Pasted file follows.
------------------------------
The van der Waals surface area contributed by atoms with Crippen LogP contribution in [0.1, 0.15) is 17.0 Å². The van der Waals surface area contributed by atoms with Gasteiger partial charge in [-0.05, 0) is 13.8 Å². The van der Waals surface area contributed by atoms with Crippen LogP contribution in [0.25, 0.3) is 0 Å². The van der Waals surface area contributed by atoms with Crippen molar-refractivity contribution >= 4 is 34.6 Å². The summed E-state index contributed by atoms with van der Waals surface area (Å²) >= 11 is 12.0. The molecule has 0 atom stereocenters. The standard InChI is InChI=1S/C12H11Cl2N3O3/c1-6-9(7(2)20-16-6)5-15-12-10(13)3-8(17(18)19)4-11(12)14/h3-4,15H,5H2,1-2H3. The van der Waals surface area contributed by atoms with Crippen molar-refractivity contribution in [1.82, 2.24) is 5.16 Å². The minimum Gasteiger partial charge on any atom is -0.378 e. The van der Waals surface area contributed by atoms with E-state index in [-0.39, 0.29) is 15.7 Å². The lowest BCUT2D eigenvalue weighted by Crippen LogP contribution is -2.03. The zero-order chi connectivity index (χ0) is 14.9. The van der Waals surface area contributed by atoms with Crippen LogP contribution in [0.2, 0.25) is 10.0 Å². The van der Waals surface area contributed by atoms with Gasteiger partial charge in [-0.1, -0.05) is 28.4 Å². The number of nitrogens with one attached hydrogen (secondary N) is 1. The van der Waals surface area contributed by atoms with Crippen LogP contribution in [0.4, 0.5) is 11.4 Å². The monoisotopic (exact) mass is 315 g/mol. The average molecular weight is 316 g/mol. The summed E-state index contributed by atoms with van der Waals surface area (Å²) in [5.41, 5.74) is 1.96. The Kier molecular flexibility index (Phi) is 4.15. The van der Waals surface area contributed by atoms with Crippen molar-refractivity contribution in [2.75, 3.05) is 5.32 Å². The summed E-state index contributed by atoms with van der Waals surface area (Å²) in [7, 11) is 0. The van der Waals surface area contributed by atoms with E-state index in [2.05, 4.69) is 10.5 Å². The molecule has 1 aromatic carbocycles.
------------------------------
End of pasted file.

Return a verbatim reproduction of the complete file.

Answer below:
The van der Waals surface area contributed by atoms with Crippen LogP contribution in [0.1, 0.15) is 17.0 Å². The van der Waals surface area contributed by atoms with Gasteiger partial charge in [-0.05, 0) is 13.8 Å². The van der Waals surface area contributed by atoms with Crippen LogP contribution in [0.25, 0.3) is 0 Å². The van der Waals surface area contributed by atoms with Crippen molar-refractivity contribution >= 4 is 34.6 Å². The summed E-state index contributed by atoms with van der Waals surface area (Å²) >= 11 is 12.0. The molecule has 0 atom stereocenters. The standard InChI is InChI=1S/C12H11Cl2N3O3/c1-6-9(7(2)20-16-6)5-15-12-10(13)3-8(17(18)19)4-11(12)14/h3-4,15H,5H2,1-2H3. The van der Waals surface area contributed by atoms with Crippen molar-refractivity contribution in [1.82, 2.24) is 5.16 Å². The minimum Gasteiger partial charge on any atom is -0.378 e. The van der Waals surface area contributed by atoms with E-state index in [-0.39, 0.29) is 15.7 Å². The lowest BCUT2D eigenvalue weighted by Crippen LogP contribution is -2.03. The zero-order chi connectivity index (χ0) is 14.9. The van der Waals surface area contributed by atoms with Crippen LogP contribution in [0.2, 0.25) is 10.0 Å². The van der Waals surface area contributed by atoms with Gasteiger partial charge in [-0.1, -0.05) is 28.4 Å². The number of nitrogens with one attached hydrogen (secondary N) is 1. The van der Waals surface area contributed by atoms with Crippen LogP contribution in [0.4, 0.5) is 11.4 Å². The monoisotopic (exact) mass is 315 g/mol. The average molecular weight is 316 g/mol. The summed E-state index contributed by atoms with van der Waals surface area (Å²) in [5.41, 5.74) is 1.96. The Kier molecular flexibility index (Phi) is 4.15. The van der Waals surface area contributed by atoms with Crippen molar-refractivity contribution in [2.75, 3.05) is 5.32 Å². The summed E-state index contributed by atoms with van der Waals surface area (Å²) in [7, 11) is 0. The van der Waals surface area contributed by atoms with E-state index in [2.05, 4.69) is 10.5 Å². The molecule has 1 aromatic carbocycles.